The Crimson Tide travel to Baton Rouge to take on the Tigers on Saturday night
Death Valley will be rocking on Saturday night, as Alabama travels to Baton Rouge to take on LSU in a clash of top-five teams in Week 10. The Crimson Tide have cruised to an 8-0 start behind quarterback Tua Tagovailoa, but this matchup will be their toughest so far of the season. On the other sideline, LSU has exceeded preseason expectations by ranking No. 3 in the first release of the CFB Playoff Top 25. The winner of this game will be in the driver’s seat to win the SEC West title and play in Atlanta for the conference title in early December.
During Alabama’s 8-0 start, all eight of its victories have came by 22 or more points. The lowest margin of victory for the Crimson Tide came against Texas A&M (45-23) on Sept. 22. Coach Nick Saban’s teams at Alabama are usually led by a strong defense and rushing attack, but the 2018 version features a high-powered offense that’s simply outscoring every team on the schedule. Quarterback Tua Tagovailoa is the frontrunner to win the Heisman going into Week 10, as the sophomore has passed for 25 touchdowns and 2,066 yards to zero interceptions this season. Alabama’s defense is more vulnerable than in recent years, but this group hasn’t slipped too far from its perch among the best in college football.
Ed Orgeron’s promotion from interim coach to full-time role at LSU was met with some skepticism, but he guided the program to a 9-4 mark last fall and is off to a strong start in 2018. The Tigers opened the year with a new offensive coordinator and featured uncertainty at quarterback and at the skill positions. However, Orgeron’s team has navigated a brutal schedule, picking up wins against Miami, Auburn, Georgia and Mississippi State. The lone defeat came at Florida, losing 27-19 on Oct. 6. It’s possible a two-loss team could work their way into the CFB Playoff this season, so even a close defeat to Alabama would be noteworthy for LSU. However, the Tigers clearly have their sights set on running the table the rest of the way and earning a SEC title.
Alabama holds a 52-25-5 series edge over LSU. The Crimson Tide have won six in a row against the Tigers and three straight in Baton Rouge.
Alabama at LSU
Kickoff: Saturday, Nov. 3 at 8 p.m. ET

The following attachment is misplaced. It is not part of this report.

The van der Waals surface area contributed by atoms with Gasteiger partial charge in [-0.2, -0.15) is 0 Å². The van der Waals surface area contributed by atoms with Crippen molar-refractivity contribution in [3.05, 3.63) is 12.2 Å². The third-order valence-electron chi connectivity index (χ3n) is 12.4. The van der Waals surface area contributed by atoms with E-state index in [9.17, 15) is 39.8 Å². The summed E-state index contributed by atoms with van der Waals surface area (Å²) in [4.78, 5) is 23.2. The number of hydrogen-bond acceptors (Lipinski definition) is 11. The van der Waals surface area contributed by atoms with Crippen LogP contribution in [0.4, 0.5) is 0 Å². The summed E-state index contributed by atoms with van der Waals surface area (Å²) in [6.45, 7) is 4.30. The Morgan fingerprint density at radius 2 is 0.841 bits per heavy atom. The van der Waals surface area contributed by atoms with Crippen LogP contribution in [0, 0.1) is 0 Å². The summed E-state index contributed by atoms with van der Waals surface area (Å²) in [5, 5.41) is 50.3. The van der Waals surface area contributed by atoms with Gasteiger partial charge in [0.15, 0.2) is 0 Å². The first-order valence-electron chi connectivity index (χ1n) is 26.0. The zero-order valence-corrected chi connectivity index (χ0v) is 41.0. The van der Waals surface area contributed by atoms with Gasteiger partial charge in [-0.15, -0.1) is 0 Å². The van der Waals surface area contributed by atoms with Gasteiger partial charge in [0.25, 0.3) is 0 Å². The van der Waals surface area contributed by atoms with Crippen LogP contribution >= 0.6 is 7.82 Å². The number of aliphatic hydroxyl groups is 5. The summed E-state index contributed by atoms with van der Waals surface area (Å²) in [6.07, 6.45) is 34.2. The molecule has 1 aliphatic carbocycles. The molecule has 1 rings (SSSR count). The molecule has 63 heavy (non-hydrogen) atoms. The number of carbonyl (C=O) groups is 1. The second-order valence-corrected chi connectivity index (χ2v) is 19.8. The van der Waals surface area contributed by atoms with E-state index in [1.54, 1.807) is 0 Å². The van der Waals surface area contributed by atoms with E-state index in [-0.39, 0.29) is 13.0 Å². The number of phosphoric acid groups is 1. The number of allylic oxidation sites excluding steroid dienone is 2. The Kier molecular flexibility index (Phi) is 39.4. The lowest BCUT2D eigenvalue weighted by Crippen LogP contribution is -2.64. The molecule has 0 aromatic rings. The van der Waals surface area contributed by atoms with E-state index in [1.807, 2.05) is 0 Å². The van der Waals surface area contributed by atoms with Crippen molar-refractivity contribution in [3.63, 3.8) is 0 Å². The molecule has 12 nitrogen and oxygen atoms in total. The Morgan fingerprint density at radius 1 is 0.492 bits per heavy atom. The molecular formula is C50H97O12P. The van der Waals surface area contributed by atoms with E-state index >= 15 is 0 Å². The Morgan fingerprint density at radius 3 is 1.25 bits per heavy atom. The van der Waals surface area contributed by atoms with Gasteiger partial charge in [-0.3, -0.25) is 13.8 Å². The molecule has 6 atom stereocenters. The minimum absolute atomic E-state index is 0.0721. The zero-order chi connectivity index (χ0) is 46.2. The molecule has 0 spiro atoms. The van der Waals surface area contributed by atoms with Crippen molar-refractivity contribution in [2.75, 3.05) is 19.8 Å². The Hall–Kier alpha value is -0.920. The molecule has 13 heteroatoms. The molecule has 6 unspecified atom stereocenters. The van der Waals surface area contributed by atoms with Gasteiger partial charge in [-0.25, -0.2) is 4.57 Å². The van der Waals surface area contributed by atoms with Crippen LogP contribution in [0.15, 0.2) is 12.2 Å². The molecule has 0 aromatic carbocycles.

TV Channel: CBS
Spread: Alabama -14.5
Three Things to Watch
1. Alabama’s Offense Against LSU’s Defense
The numbers on Alabama’s offense are simply staggering through the team’s first eight games of 2018. The Crimson Tide average 54.1 points per game and 8.3 yards per play. Additionally, this unit converts third downs at a rate of 56.2 percent and has connected on 12 plays of 50 yards or more.
In previous years, Alabama’s offense was led by a strong rushing attack. Saban’s group still has plenty of talent in the backfield, but the focus of the offense has shifted to the quarterbacks and receivers. As mentioned above, Tagovailoa is the frontrunner to win the Heisman Trophy and has yet to take a snap in the fourth quarter of a game this season. The sophomore is adept at reading defenses and putting the ball in space to let his playmakers deliver after the catch. He also possesses the arm strength to connect on big-time plays downfield or deliver a touch pass to a receiver on the move over the middle. Additionally, Tagovailoa has yet to toss a pick and is completing 70.4 percent of his throws.
Helping Tagovailoa’s Heisman campaign is one of the nation’s top receiving corps. Jerry Jeudy leads the team with 31 catches for 777 yards and 10 touchdowns, but Henry Ruggs (24 for 444), Jaylen Waddle (21 for 457) and DeVonta Smith (21 for 409) will be involved. Smith suffered a hamstring injury against Missouri on Oct. 17 and did not play against Tennesse but seems to be on track to return this week. In addition to Jeudy, Ruggs, Smith and Waddle, tight end Irv Smith has 22 catches for 384 yards, with running backs Damien Harris and Josh Jacobs combining for 19 receptions in 2018. Simply, this is a deep group of receivers that can hurt defenses in a variety of ways.
While Tagovailoa is the nation’s best quarterback and Alabama has a loaded group of receivers, LSU can counter with a secondary that ranks among the best in college football. The Tigers rank fifth nationally in pass efficiency defense and have allowed only seven passing scores this season. Additionally, this unit is limiting quarterbacks to a completion percentage of 50.6 through eight contests. Cornerback Greedy Williams and safety Grant Delpit are poised to earn postseason All-America honors and headline this unit for coordinator Dave Aranda. Junior cornerback Kristian Fulton is also having an outstanding season opposite of Williams.